What is diabetic neuropathy?
Disease of the nerves caused by abnormally high blood glucose levels is called diabetic neuropathy. It is said that approximately 60 to 70% of patients with diabetes will get some form of diabetic neuropathy. The risk rises with age and the duration of diabetes. Nerve problems can occur in every organ system, including the digestive tract, heart, and sex organs.
What are the symptoms of diabetic neuropathy?
There are different types of diabetic nerve diseases and they have different symptoms. Some patients may not have any symptoms initially. For others, the first symptom is often numbness, tingling, or pain in the feet. Symptoms are often minor at first. However in some types of neuropathy, the onset of pain may be sudden and severe.
Symptoms of nerve damage may include
- numbness, tingling, or pain in the toes, feet, legs, hands, arms, and fingers
- wasting of the muscles of the feet or hands
- indigestion, nausea, or vomiting
- diarrhea or constipation
- dizziness or faintness due to a drop in blood pressure after standing or sitting up
- problems with urination
- erectile dysfunction in men or vaginal dryness in women
How is neuropathy diagnosed?
Doctors diagnose neuropathy on the basis of symptoms and a physical exam. During the exam, the doctor may check blood pressure, heart rate, muscle strength, reflexes, and sensitivity to position changes, vibration, temperature, or light touch. People with diabetes should have a comprehensive foot exam each year to check for peripheral neuropathy. People diagnosed with peripheral neuropathy need more frequent foot exams
Your doctor may also do other tests like Nerve Conduction studies or electromyography to assess the type and extent of nerve damage diabetic neuropathy
How can I prevent diabetic neuropathy?
The best way to prevent neuropathy is to keep blood glucose levels as close to the normal range as possible. Maintaining safe blood glucose levels protects nerves throughout the body.
What should I do if I have diabetic neuropathy?
The first treatment step is to bring blood glucose levels within the normal range to help prevent further nerve damage. Blood glucose monitoring, meal planning, physical activity, and diabetes medicines or insulin will help control blood glucose levels. Symptoms may get worse when blood glucose is first brought under control, but over time, maintaining lower blood glucose levels helps lessen symptoms. Your doctor might prescribe medications for pain relief.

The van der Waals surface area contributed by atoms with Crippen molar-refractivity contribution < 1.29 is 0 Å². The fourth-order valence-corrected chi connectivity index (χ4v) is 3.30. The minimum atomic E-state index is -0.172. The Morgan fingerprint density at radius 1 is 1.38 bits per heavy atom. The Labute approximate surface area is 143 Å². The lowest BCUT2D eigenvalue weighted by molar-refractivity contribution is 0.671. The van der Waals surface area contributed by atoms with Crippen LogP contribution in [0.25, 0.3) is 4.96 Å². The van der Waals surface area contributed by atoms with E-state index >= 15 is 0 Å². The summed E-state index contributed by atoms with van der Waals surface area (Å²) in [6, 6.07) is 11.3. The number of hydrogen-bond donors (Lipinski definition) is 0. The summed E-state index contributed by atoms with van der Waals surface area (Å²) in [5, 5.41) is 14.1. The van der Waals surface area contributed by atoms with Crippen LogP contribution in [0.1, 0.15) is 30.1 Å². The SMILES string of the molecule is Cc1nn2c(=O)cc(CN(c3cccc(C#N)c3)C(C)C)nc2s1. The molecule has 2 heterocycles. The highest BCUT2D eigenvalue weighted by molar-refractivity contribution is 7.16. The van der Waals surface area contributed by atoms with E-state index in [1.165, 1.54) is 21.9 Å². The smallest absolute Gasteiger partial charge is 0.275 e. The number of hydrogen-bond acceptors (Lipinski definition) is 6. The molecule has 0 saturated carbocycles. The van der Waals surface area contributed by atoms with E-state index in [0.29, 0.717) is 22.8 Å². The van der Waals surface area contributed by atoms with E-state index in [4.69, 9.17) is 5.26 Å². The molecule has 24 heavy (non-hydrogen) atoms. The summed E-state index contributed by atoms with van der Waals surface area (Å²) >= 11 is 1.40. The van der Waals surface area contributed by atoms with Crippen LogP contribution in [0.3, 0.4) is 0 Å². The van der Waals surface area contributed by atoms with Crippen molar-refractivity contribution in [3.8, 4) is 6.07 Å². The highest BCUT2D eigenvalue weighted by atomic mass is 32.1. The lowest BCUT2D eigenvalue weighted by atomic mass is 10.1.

To relieve mild symptoms of gastroparesis— indigestion, belching, nausea, or vomiting— doctors suggest eating small, frequent meals; avoiding fats; and eating less fiber. When symptoms are severe, doctors may prescribe medications.
Sitting or standing up slowly may help prevent the light-headedness, dizziness, or fainting associated with blood pressure and circulation problems. Raising the head of the bed or wearing elastic stockings may also help. Some people benefit from increased salt in the diet and treatment with salt-retaining hormones.
People with neuropathy need to take special care of their feet. The nerves to the feet are the longest in the body and are the ones most often affected by neuropathy. Loss of sensation in the feet means that sores or injuries may not be noticed and may become ulcerated or infected. Circulation problems also increase the risk of foot ulcers. Smoking increases the risk of foot problems and amputation.
More than 60 percent of all nontraumatic lower-limb amputations occur in people with diabetes.
Careful foot care involves
- cleaning the feet daily using warm— not hot—water and a mild soap. Soaking the feet should be avoided. A soft towel can be used to dry the feet and between the toes.
- inspecting the feet and toes every day for cuts, blisters, redness, swelling, calluses, or other problems. Using a mirror—handheld or placed on the floor—may be helpful in checking the bottoms of the feet, or another person can help check the feet.
- using lotion to moisturize the feet. Getting lotion between the toes should be avoided.
- filing corns and calluses gently with a pumice stone after a bath or shower.
- cutting toenails to the shape of the toes and filing the edges each week or when needed.
- always wearing shoes or slippers to protect feet from injuries.
- wearing shoes that fit well and allow the toes to move. New shoes can be broken in gradually by first wearing them for only an hour at a time.
- looking shoes over carefully before putting them on and feeling the insides to make sure the shoes are free of tears, sharp edges, or objects that might injure the feet.